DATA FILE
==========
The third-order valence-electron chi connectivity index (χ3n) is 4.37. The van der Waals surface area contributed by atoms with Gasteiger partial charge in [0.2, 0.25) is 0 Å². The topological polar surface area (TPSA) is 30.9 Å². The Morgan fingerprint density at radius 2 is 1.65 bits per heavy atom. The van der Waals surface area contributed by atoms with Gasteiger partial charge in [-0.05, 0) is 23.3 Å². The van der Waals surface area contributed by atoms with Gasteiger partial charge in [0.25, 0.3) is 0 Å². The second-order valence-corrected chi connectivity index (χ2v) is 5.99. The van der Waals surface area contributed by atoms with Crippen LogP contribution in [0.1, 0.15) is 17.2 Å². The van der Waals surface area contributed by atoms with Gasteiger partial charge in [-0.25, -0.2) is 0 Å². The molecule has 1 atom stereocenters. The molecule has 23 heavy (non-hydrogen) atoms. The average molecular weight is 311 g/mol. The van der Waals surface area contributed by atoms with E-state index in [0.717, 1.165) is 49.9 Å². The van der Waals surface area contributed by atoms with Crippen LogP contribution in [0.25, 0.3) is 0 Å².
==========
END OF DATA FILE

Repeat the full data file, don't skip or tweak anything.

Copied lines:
The third-order valence-electron chi connectivity index (χ3n) is 4.37. The van der Waals surface area contributed by atoms with Gasteiger partial charge in [0.2, 0.25) is 0 Å². The topological polar surface area (TPSA) is 30.9 Å². The Morgan fingerprint density at radius 2 is 1.65 bits per heavy atom. The van der Waals surface area contributed by atoms with Gasteiger partial charge in [-0.05, 0) is 23.3 Å². The van der Waals surface area contributed by atoms with Gasteiger partial charge in [0.25, 0.3) is 0 Å². The second-order valence-corrected chi connectivity index (χ2v) is 5.99. The van der Waals surface area contributed by atoms with Crippen LogP contribution in [0.1, 0.15) is 17.2 Å². The van der Waals surface area contributed by atoms with Gasteiger partial charge in [-0.25, -0.2) is 0 Å². The molecule has 1 atom stereocenters. The molecule has 23 heavy (non-hydrogen) atoms. The average molecular weight is 311 g/mol. The van der Waals surface area contributed by atoms with E-state index in [0.717, 1.165) is 49.9 Å². The van der Waals surface area contributed by atoms with Crippen LogP contribution in [0.25, 0.3) is 0 Å².